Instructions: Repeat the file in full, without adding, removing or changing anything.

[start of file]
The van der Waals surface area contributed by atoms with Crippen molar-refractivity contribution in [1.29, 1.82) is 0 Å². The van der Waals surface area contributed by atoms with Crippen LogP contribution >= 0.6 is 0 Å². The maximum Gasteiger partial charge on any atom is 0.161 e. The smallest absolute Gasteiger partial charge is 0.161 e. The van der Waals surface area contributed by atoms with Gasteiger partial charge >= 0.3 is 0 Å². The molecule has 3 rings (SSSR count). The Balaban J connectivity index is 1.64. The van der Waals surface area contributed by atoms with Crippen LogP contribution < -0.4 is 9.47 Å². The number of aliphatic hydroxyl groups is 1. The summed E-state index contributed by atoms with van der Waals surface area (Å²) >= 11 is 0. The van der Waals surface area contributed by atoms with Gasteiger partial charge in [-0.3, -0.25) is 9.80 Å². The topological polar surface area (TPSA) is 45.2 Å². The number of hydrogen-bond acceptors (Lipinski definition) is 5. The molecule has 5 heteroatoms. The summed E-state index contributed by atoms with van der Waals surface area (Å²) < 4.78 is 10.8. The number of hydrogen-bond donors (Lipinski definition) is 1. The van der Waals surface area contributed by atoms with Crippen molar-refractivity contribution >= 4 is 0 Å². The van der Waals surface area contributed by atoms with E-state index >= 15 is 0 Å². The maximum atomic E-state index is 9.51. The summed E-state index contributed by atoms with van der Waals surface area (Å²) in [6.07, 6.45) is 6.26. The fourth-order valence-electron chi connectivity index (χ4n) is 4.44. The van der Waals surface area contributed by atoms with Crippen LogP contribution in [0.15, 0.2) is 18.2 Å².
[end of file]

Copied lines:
The van der Waals surface area contributed by atoms with Crippen molar-refractivity contribution in [1.29, 1.82) is 0 Å². The van der Waals surface area contributed by atoms with Crippen LogP contribution >= 0.6 is 0 Å². The maximum Gasteiger partial charge on any atom is 0.161 e. The smallest absolute Gasteiger partial charge is 0.161 e. The van der Waals surface area contributed by atoms with Gasteiger partial charge >= 0.3 is 0 Å². The molecule has 3 rings (SSSR count). The Balaban J connectivity index is 1.64. The van der Waals surface area contributed by atoms with Crippen LogP contribution < -0.4 is 9.47 Å². The number of aliphatic hydroxyl groups is 1. The summed E-state index contributed by atoms with van der Waals surface area (Å²) >= 11 is 0. The van der Waals surface area contributed by atoms with Gasteiger partial charge in [-0.3, -0.25) is 9.80 Å². The topological polar surface area (TPSA) is 45.2 Å². The number of hydrogen-bond acceptors (Lipinski definition) is 5. The molecule has 5 heteroatoms. The summed E-state index contributed by atoms with van der Waals surface area (Å²) < 4.78 is 10.8. The number of hydrogen-bond donors (Lipinski definition) is 1. The van der Waals surface area contributed by atoms with Crippen molar-refractivity contribution >= 4 is 0 Å². The van der Waals surface area contributed by atoms with E-state index >= 15 is 0 Å². The maximum atomic E-state index is 9.51. The summed E-state index contributed by atoms with van der Waals surface area (Å²) in [6.07, 6.45) is 6.26. The fourth-order valence-electron chi connectivity index (χ4n) is 4.44. The van der Waals surface area contributed by atoms with Crippen LogP contribution in [0.15, 0.2) is 18.2 Å².